In epistemology, an area of philosophy, the subject of appearance and reality is something that’s often debated. Is that which I see really how the world is? Of course it isn’t. I only have a limited view of the world based on my limited capabilities as a human. I can’t see microscopic things, I can’t see into space. I can’t hear what an elephant hears, I can’t smell what a dog smells. So how can I make a judgement about the thoughts and decisions of an unspecified amount of participants in a large game each using different methods, many using the same, but hidden deliberately from view, in order to maximise the potential reward from the game.
The answer is definitely not to rely on a faulty method of data capture and on an unreliable way of analysing that data. I don’t have access to the totality of information. I don’t have the mental capacity to speedily analyse all that information. But I do have access to all the information of a particular mode of behaviour and how it’s behaved over time, in this case, the historical data of financial instruments. But again the problem remains of having an unreliable way of analysing that data, i.e. my brain.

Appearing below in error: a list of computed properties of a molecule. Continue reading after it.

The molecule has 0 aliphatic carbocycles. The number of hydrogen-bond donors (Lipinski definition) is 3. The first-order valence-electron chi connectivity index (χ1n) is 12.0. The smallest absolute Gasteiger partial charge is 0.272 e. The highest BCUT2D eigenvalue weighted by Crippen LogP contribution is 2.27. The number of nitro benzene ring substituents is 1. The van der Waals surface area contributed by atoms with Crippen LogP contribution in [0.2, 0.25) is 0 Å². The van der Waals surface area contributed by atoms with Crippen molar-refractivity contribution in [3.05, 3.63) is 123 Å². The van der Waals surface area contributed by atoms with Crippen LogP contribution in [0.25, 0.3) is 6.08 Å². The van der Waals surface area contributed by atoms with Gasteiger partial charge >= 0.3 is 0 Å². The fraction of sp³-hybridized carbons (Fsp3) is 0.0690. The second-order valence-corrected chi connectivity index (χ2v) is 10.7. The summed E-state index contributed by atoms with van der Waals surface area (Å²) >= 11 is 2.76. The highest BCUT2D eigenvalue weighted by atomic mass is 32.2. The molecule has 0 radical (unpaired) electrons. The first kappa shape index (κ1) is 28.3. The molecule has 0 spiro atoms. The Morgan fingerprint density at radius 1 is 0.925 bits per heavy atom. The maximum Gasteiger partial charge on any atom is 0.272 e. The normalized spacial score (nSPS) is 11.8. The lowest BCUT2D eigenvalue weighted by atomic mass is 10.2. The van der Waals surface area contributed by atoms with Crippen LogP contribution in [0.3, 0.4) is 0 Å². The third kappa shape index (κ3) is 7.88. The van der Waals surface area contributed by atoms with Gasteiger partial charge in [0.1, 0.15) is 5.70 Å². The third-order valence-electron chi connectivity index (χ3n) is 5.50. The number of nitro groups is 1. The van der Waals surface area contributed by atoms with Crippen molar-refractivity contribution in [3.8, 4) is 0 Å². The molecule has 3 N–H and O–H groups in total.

Given a small amount of information, most people can come to the same conclusion repeatedly about it no matter how many times it’s presented to them. If that was all the information there was when making decisions then it wouldn’t be that hard, and in everyday life we get by just fine. We don’t need to make complicated decisions all the time and neither would we want to.
But what if we’re participating in a game with an unspecified amount of participants each with thoughts hidden from us. We can guess, based on our limited information on how they might behave. We can never know with certainty and given that we have an unreliable method of analysing large amounts of known information, let alone a variety of thoughts that could be forming at any given moment, then the question is: If one has to participate in the game, how do you predict with a reasonable degree of probability what is going to happen at any given moment in time?
You can’t. You might think you can. And then the next moment you might think you can’t. And that’s the problem.
The solution is to find a method of analysing a large amount of information that will repeatedly give the same results each and every time you analyse it. Upon discovering this reliable method, apply it to different sets of information.